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Norma Hanson, Diving Pioneer


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Posted by --! on September 11, 2005 at 18:17:44:

Before scuba diving, people donned deep-sea diving suits with lead-weighted shoes and a huge inetal helmet. An air line supplied the diver with oxygen from the boat. At Catalina Island in the early 1950s, a pair of these lead footed divers would submerge themselves underwater, feed the fish, sing a song, answer questions and basically entertain the tourists aboard the glass-bottom boats.
From May to October, the divers worked for the Catalina Island Co. and did as many as 22 shows a day, including one that featured a surprise guest, a great white shark.
Norma Hanson, 81, of Harbor City was one of the underwater entertainers, her late husband Albert was the other. Hanson is now in the Women's Diving Hall of Fame.
Many of the stories by Hanson are in her book, More than Nine Lives," a 703-page manuscript released last year. It chronicles Hanson and her husband's lives and adventures underseas.
"It was wonderful," said Hanson, one of the only female commercial divers of the era. "It was an entirely different world. I had the opportunity to do what lots of women never
had the opportunity to take part in, and that is, my husband and I shared the work. He was a diver and I was a diver, too. We worked together and had a really great life." Hanson was the boat operator and tended to the air lines of her husband while he worked below.
Hanson played underwater monsters on several B-rated Hollywood movies. Otherwise, they did environmental studies, salvage work, harbor construction, inspections and just
about anything else that needed work underwater.
Their jobs took them to Peru, Australia, New Zealand and Alaska. "We had a wonderful life,"Hanson said.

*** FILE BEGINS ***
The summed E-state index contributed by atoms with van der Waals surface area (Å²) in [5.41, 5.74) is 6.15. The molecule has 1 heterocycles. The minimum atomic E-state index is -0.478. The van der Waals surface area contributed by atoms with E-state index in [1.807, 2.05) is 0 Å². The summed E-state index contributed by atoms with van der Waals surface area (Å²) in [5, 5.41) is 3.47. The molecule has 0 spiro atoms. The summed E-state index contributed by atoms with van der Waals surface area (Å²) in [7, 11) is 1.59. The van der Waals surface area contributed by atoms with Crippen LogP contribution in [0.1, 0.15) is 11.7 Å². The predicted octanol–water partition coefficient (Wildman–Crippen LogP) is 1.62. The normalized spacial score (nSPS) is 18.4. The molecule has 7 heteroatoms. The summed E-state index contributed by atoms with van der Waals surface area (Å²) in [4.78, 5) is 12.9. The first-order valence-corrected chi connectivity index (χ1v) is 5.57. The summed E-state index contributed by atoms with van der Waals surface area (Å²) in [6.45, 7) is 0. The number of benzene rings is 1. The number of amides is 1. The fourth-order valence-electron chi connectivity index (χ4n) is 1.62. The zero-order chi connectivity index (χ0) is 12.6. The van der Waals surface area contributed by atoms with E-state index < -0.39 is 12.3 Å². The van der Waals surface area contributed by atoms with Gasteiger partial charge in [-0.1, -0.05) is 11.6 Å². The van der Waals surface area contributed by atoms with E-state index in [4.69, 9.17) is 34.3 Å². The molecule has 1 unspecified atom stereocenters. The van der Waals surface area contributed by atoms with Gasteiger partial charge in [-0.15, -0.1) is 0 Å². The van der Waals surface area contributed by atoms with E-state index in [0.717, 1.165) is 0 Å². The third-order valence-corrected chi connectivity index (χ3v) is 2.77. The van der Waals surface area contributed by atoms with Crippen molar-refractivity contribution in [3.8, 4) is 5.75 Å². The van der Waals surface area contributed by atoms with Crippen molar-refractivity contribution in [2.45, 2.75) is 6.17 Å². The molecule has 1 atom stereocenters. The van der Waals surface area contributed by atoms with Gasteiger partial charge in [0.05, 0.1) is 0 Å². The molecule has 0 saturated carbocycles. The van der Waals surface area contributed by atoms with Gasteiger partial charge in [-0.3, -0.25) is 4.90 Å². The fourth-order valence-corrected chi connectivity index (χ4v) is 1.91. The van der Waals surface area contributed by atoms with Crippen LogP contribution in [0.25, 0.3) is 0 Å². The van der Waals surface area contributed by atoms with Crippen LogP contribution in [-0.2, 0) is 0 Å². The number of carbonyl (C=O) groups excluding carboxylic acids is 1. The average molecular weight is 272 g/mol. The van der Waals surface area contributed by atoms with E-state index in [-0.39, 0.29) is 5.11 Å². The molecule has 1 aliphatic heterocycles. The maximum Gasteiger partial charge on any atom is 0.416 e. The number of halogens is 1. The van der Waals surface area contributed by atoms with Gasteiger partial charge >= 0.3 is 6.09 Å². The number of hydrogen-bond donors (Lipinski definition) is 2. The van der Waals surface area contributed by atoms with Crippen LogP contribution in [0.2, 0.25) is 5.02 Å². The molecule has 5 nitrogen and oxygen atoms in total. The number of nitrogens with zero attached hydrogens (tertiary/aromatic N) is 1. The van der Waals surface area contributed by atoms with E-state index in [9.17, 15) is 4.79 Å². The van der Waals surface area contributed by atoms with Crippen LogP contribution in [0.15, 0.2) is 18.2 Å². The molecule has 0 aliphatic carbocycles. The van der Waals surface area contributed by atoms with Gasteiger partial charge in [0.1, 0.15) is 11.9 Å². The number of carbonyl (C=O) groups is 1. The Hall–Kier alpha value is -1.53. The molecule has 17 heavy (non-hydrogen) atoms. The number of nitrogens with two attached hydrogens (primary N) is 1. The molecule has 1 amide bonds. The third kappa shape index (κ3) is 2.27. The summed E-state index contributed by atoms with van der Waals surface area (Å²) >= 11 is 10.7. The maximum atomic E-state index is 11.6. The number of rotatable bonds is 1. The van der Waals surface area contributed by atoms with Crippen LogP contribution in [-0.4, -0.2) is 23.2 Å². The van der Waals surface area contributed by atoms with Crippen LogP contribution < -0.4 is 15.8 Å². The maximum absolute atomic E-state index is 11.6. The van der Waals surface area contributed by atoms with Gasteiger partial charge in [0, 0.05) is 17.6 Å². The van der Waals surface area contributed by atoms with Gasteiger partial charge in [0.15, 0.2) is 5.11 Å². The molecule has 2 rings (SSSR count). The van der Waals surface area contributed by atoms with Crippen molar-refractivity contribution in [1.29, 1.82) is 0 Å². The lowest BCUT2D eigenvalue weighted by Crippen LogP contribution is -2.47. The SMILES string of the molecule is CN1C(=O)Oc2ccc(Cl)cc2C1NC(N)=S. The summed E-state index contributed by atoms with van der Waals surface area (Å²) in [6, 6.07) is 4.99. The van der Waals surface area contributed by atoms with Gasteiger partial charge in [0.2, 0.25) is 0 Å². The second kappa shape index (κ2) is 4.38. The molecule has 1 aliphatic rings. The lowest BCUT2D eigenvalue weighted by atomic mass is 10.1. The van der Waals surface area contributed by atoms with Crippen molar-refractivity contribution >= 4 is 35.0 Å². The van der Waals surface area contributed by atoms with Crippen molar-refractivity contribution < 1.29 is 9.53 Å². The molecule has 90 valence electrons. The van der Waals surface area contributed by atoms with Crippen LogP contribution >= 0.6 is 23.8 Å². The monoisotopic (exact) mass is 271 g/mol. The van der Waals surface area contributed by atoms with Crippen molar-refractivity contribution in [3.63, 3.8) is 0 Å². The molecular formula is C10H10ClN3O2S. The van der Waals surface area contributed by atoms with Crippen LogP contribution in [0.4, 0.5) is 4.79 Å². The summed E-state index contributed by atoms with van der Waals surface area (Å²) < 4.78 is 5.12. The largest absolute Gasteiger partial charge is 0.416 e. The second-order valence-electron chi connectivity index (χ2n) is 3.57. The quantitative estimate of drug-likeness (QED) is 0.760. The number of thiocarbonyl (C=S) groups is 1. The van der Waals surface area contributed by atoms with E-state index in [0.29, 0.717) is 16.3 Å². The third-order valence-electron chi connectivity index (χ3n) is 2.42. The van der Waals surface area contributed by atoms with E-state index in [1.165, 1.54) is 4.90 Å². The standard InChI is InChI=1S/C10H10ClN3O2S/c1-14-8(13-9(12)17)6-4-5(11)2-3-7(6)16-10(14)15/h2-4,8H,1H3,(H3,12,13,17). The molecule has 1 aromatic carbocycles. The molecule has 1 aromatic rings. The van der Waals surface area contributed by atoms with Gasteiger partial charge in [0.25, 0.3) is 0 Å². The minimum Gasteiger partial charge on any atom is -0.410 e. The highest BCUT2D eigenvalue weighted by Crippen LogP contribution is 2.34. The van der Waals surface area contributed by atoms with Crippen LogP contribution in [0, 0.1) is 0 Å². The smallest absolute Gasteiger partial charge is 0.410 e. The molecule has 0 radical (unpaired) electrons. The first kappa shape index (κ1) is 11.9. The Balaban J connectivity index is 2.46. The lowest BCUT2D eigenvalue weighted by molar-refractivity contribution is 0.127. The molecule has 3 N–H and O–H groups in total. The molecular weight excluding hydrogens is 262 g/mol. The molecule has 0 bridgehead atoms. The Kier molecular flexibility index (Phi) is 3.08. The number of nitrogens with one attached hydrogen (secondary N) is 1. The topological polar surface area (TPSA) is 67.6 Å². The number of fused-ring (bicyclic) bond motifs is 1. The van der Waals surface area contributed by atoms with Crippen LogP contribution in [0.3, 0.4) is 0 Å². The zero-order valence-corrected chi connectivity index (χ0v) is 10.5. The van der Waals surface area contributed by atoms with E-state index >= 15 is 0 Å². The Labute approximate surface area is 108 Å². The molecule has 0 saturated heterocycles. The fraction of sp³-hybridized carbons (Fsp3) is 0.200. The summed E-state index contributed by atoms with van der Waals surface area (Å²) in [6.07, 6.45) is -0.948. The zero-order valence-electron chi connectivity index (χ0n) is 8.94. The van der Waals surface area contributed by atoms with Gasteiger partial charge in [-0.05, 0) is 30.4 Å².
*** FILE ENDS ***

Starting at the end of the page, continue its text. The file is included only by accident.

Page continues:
One of the most intriguing stories Hanson tells is about the great white shark that made an unrehearsed appearance during one of the glass-bottom boat shows. As the divers got into position, Hapson's husband saw the shark and called out a warning to the line tender on the boat. He in turn relayed the message down the line to Hanson.
"I look down and here's this great white shark coming up with its mouth wide open, row after row after row of teeth," she recalled. "I was just in position where I could kick it in the nose. I gave it a hard kick and it veered off.
"Of course, my line tender pulled me right up. I was so frightened I couldn't stand up. .. I had super-deluxe rubber legs."
Her husband surfaced to make sure she was OK, and about half an hour later, they were back in the water to do another show.
She realized later that her first hint of trouble should have been the absence of the hundreds of little fish that showed up daily to be fed. "The funny part was, some of the people on the glass-bottom boat saw the whole thing and they thought we had a trained shark," she said. "We heard they wanted to take the trip again so they could take pictures of it



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